Brazil's President, Dilma Rousseff, has pledged that there will be a record number of women standing in forthcoming elections in her home state.
Since her election a year ago, Rousseff has worked to carry out her promise to promote women's rights and to get more women into politics. As she said in her inaugural address, I would like fathers and mothers to look into their daughters' eyes today and tell them: Yes, women can!'
Rousseff's presidency has been doing better that many people expected; her approval rating is over 70%, and she seems to have made a real effort to tackle corruption. So far five government ministers have gone, as well as her own chief of staff, and more are expected to follow.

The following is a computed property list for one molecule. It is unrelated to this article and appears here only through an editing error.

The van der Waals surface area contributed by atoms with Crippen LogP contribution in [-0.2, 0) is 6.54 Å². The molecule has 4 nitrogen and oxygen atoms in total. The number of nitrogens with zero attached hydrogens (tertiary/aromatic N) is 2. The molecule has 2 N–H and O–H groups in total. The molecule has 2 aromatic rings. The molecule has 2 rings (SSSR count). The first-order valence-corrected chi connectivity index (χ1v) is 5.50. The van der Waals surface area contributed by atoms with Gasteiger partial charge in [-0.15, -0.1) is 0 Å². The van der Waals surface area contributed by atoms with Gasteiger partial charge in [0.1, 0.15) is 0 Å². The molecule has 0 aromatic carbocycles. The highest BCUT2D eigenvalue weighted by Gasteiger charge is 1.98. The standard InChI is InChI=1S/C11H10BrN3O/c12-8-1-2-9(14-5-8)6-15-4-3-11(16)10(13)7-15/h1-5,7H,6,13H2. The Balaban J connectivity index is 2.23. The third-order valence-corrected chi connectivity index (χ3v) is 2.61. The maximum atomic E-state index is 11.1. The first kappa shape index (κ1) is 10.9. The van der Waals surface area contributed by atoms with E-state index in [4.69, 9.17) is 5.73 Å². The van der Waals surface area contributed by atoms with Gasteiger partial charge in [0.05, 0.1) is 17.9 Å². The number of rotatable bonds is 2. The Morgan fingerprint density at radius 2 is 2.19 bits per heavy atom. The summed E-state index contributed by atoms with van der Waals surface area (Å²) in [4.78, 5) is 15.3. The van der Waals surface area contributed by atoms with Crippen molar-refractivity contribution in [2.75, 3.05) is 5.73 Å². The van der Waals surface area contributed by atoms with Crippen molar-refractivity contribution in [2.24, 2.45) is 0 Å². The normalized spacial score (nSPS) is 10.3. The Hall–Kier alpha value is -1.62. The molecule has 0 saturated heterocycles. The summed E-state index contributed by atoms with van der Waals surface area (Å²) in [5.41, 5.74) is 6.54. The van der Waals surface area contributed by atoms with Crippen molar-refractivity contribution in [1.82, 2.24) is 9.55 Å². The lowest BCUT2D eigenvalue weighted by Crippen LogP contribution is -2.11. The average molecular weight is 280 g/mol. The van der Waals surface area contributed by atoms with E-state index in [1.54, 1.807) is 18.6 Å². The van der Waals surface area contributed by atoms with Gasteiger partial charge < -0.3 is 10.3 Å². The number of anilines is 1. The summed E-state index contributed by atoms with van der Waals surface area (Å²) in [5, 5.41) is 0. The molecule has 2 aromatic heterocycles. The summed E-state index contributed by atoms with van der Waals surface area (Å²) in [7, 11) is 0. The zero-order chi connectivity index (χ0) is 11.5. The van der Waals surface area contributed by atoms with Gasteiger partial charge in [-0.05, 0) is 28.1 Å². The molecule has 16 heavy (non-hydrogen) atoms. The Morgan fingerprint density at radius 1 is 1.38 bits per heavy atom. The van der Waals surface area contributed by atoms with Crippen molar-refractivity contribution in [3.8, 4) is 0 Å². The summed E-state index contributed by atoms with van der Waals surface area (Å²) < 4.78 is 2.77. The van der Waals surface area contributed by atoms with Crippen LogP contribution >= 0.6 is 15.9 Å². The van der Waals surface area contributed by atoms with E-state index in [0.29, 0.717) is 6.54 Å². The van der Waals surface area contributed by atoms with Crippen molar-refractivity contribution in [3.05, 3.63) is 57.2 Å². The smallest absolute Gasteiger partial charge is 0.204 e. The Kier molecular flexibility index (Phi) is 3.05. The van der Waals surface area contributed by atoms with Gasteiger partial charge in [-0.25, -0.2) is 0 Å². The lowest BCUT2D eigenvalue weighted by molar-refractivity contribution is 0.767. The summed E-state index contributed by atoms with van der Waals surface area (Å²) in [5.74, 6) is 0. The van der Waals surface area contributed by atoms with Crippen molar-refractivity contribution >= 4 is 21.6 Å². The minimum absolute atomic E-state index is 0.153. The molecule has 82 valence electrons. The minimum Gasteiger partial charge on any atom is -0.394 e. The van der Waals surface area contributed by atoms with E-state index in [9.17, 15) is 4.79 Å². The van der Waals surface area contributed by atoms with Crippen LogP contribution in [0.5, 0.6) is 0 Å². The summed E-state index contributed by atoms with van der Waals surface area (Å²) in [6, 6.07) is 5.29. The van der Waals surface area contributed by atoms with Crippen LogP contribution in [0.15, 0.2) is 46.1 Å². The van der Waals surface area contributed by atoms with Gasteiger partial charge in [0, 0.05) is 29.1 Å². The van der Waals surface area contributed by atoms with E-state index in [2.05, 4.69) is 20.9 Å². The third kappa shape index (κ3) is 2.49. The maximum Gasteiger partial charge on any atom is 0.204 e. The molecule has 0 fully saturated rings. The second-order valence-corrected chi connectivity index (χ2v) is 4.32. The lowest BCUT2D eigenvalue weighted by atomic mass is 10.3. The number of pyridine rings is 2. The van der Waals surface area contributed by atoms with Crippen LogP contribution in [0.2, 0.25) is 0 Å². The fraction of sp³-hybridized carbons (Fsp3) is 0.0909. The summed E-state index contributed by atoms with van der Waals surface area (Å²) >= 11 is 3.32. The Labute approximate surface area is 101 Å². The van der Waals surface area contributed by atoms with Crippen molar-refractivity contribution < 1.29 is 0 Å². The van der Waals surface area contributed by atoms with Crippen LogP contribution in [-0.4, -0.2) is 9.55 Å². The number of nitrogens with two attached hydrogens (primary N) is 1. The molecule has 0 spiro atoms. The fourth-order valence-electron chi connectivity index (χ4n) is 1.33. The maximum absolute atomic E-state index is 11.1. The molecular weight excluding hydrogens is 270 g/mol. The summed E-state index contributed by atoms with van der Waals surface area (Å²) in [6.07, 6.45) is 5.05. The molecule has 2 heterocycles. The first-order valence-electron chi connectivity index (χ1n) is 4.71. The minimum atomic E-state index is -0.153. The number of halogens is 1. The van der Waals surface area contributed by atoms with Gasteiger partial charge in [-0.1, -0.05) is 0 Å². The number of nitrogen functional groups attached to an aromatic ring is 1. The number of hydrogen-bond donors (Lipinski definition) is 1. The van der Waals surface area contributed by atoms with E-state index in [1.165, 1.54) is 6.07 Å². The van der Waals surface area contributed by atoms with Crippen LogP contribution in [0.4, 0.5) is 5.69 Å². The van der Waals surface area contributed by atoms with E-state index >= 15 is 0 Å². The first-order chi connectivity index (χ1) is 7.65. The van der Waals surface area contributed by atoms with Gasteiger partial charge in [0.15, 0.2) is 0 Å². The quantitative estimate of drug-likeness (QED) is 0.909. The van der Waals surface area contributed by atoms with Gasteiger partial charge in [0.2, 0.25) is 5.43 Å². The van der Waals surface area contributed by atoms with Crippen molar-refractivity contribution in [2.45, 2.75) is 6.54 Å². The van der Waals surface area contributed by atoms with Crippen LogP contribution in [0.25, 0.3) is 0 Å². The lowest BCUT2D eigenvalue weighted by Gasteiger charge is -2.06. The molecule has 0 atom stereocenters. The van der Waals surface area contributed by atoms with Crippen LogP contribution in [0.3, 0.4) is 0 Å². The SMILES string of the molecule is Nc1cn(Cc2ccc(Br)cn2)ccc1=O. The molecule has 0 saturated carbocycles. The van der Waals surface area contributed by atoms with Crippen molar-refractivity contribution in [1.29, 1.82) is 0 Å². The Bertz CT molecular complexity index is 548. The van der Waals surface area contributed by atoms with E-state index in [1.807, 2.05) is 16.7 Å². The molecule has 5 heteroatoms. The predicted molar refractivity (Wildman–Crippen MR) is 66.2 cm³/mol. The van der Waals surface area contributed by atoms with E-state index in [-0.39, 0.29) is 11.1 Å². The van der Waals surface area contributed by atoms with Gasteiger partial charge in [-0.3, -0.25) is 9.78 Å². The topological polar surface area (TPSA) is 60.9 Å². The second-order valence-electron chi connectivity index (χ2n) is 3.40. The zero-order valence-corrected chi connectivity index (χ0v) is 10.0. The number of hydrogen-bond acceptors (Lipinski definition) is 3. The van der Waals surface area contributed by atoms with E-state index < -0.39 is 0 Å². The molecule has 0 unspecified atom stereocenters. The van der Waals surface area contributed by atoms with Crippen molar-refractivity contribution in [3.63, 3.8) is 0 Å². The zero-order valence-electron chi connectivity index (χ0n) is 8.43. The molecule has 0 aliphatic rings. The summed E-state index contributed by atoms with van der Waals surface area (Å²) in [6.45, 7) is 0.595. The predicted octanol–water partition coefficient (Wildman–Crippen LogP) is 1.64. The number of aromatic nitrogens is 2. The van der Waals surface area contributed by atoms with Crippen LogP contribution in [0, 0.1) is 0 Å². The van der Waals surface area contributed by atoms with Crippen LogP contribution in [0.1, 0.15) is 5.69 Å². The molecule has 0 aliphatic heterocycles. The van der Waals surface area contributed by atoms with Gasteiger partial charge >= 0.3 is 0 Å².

This has been achieved in the face of widespread doubts about Rousseff's ability to follow either effectively or independently in the forrsteps of her predecessor, Luiz Inacio Lula da Silva, who had been Brazil's most popular president. To date, she has proved her detractors largely wrong, and her drive to get more women to follow her into the political arena demonstrates her continued commitment to gender equality.